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Continuous and differentiable points of f(x,y,z) (Existence of multivariable limit?) 
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#1
Feb1011, 05:13 PM

P: 40

1. The problem statement, all variables and given/known data
Find the continuous points P and the differentiable points Q of the function [tex]f[/tex] in [tex]{R}^3[/tex], defined as [tex]f(0,0,0) = 0[/tex] and [tex]f(x,y,z) = \frac{xy(1\cos{z})z^3}{x^2+y^2+z^2}, (x,y,z) \ne (0,0,0)[/tex]. 2. Relevant equations 3. The attempt at a solution If you want to look at the limit I'm having trouble with, just skip a few paragraphs. I'm mostly including the rest in case anyone is in the mood to point out flaws in my reasoning. Differentiating [tex]f[/tex] with respect to x, y and z, respectively (when [tex](x,y,z) \ne (0,0,0)[/tex] will make it apparent that all three partials will contain a denominator of [tex](x^2+y^2+z^2)^2[/tex] and a continuous numerator. Thus, these partials are continuous everywhere except in [tex](0,0,0)[/tex], and it follows that [tex]f[/tex] is differentiable, and consequently, also continuous in all points [tex](x,y,z) \ne (0,0,0)[/tex]. Investigating if [tex]f[/tex] is differentiable at [tex](0,0,0)[/tex], we investigate the limit [tex]\lim_{(h_1,h_2,h_3) \to (0,0,0)}{\frac{f(h_1,h_2,h_3)  f(0,0,0)  h_1 f_1(0,0,0)  h_2 f_2(0,0,0)  h_3 f_3(0,0,0)}{\sqrt{{h_1}^2 + {h_2}^2 + {h_3}^2}}} = \lim_{(h_1,h_2,h_3) \to (0,0,0)}{\frac{h_1 h_2 (1\cos{h_3})  {h_3}^3}{({h_1}^2 + {h_2}^2 + {h_3}^2)^{3/2}}}.[/tex] Evaluating along the line [tex]x = y = z[/tex], that is, [tex]h_1 = h_2 = h_3[/tex], it is found after a bit of work and one application of l'Hôpital's rule that the limit from the right does not equal the limit from the left, and hence, [tex]f[/tex] is not differentiable in [tex](0,0,0)[/tex]. To prove continuity of [tex]f[/tex], we want to show that [tex]\lim_{(x,y,z) \to (0,0,0)}f(x,y,z) = 0[/tex]. Since I haven't found any good counterexamples to this, I've tried to prove it with the epsilondelta definition instead, with little luck. We see that [tex]f(x,y,z)  0 = \left\frac{xy(1\cos{z})z^3}{x^2 + y^2 + z^2}\right \le \left\frac{xy(1\cos{z})z^3}{z^2}\right,[/tex] getting me nowhere. Trying with spherical coordinates instead, we get [tex]f(x,y,z)0 = \left\frac{{\rho}^2 {\sin^2 \phi} \cos{\theta} \sin{\theta} (1\cos{(\rho \cos{\phi})})  {\rho}^3 \cos^3 {\phi}}{{\rho}^2 \sin^2 {\phi} \cos^2 {\theta} + {\rho}^2 \sin^2 {\phi} \sin^2 {\theta} + {\rho}^2 \cos^2 {\phi}}\right = \left\sin^2 {\phi} \cos{\theta} \sin{\theta} (1\cos{(\rho \cos{\phi})})  \rho \cos^3 {\phi}\right.[/tex] I'm not sure how to proceed. Suggestions?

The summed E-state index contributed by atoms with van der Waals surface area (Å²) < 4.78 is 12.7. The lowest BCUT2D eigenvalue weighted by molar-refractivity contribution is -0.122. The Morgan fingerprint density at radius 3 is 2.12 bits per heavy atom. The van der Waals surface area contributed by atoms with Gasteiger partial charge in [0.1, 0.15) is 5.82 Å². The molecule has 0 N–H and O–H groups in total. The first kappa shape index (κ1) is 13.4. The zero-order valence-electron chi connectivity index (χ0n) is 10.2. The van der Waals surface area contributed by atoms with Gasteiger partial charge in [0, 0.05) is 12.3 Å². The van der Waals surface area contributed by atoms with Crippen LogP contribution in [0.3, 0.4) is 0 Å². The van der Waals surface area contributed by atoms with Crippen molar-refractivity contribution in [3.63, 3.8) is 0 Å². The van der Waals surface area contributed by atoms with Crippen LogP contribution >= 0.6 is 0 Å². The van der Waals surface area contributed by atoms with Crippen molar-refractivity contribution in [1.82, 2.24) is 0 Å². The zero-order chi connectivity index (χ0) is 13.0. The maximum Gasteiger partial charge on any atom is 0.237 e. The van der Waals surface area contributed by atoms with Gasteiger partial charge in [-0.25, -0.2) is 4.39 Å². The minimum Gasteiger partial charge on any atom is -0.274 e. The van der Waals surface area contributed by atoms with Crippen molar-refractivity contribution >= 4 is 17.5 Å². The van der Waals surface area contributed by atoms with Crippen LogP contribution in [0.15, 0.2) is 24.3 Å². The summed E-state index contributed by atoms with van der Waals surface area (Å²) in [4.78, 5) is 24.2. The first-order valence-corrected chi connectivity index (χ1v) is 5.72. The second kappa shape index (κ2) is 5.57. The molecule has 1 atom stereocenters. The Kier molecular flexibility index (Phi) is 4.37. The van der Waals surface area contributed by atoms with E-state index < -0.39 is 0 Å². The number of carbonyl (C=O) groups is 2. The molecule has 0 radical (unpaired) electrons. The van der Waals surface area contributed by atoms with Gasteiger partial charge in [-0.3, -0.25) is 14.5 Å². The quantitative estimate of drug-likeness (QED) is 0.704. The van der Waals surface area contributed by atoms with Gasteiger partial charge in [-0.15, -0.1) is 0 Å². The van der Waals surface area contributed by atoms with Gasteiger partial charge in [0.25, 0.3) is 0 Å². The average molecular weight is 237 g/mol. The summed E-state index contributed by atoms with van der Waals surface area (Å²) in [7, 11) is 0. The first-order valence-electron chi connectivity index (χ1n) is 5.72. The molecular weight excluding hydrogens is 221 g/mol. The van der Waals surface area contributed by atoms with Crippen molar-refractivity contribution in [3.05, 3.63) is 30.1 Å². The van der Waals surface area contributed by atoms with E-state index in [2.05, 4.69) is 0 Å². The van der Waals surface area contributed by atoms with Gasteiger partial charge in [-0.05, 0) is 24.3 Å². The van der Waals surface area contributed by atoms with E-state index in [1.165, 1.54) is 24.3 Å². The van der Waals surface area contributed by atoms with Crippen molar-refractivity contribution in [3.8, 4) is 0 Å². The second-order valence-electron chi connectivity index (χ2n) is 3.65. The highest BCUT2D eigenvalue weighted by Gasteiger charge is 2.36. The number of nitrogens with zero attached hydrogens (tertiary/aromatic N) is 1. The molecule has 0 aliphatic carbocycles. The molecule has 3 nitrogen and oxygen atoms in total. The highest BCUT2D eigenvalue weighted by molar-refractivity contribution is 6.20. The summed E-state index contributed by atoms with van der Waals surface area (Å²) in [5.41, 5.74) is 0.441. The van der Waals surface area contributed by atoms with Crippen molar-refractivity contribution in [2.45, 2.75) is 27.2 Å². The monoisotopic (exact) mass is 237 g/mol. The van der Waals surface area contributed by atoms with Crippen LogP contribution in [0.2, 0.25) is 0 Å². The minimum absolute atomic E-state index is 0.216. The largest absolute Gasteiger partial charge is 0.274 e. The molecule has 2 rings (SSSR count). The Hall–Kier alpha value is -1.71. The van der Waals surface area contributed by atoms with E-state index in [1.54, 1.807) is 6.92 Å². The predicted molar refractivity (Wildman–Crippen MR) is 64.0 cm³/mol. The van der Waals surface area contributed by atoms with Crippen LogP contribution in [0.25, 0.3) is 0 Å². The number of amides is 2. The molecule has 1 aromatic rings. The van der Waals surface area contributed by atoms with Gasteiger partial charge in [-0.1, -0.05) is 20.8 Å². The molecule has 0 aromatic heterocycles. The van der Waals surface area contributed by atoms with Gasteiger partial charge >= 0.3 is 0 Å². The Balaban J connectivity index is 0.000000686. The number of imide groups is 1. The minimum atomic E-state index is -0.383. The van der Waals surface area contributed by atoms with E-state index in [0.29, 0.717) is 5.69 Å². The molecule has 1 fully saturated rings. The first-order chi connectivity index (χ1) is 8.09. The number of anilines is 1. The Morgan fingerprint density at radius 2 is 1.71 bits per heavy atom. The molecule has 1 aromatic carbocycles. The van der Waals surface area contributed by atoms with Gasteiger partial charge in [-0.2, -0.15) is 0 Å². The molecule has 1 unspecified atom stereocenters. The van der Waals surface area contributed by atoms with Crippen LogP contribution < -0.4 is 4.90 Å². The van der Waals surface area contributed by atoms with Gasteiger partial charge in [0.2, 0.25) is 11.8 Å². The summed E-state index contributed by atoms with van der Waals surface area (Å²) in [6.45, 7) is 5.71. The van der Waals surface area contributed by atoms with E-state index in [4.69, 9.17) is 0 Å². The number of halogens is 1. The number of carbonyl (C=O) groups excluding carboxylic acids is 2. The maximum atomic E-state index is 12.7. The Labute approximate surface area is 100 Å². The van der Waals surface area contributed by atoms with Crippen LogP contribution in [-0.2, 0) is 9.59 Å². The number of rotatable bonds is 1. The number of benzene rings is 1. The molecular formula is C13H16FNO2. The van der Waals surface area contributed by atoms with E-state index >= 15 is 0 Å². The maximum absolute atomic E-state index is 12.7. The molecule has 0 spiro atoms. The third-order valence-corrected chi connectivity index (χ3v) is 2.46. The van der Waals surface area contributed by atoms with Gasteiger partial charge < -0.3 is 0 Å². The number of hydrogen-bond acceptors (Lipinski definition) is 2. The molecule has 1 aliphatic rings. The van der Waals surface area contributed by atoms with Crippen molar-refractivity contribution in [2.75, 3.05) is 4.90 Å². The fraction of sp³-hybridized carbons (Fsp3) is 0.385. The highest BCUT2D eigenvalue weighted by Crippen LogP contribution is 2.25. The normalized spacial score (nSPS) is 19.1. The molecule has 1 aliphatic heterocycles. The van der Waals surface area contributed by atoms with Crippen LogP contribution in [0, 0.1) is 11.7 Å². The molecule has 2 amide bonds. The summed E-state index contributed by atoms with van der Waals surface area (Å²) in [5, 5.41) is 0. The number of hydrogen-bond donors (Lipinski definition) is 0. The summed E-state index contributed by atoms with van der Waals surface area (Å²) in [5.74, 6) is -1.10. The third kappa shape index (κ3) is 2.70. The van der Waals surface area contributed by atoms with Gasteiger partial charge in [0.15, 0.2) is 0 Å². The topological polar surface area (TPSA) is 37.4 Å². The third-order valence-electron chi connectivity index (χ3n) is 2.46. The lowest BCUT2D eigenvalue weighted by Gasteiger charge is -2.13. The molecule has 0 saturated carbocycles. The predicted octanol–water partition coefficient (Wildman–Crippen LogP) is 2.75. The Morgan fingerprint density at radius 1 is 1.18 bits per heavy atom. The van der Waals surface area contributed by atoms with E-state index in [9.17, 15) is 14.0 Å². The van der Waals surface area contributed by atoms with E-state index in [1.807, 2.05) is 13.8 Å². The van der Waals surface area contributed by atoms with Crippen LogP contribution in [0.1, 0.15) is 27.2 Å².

#2
Feb1011, 10:17 PM

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Notice that [tex]f(x,y,0)=0[/tex]. Also look at [tex]\lim_{y\to 0}\left(\lim_{x\to 0}f(x,\,y,\,z)\right)\ .[/tex] WolframAlpha evaluates this as ‒z. For small values of z, [tex]1\cos(z)\ \to\ \frac{z^2}{2}[/tex] 


#3
Feb1111, 05:02 AM

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Look at the path: x=y=z=t and then eamine the limit as t tends to zero.



#4
Feb1111, 01:24 PM

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Continuous and differentiable points of f(x,y,z) (Existence of multivariable limit?)
Look at [tex]\lim_{z\to0} f(x,\,y,\,z)[/tex].
This limit is zero. 


#5
Feb1111, 03:39 PM

P: 40

Using the [tex]\left\sin^2 {\phi} \cos{\theta} \sin{\theta} (1\cos{(\rho \cos{\phi})})  \rho \cos^3 {\phi}\right[/tex] part from my use of polar coordinates, I guess it should be pretty clear that, since (x,y,z) → (0,0,0) implies ρ → 0 for any angles θ and Φ, we get that this expression goes to 0, thus showing the limit. 


#6
Feb1111, 05:39 PM

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So what you have found is that the limit is dependent on the path you take. What does that suggest to you?



#7
Feb1111, 06:16 PM

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#8
Feb1111, 06:26 PM

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So he did, my bad. I should have read what he had done in more detail



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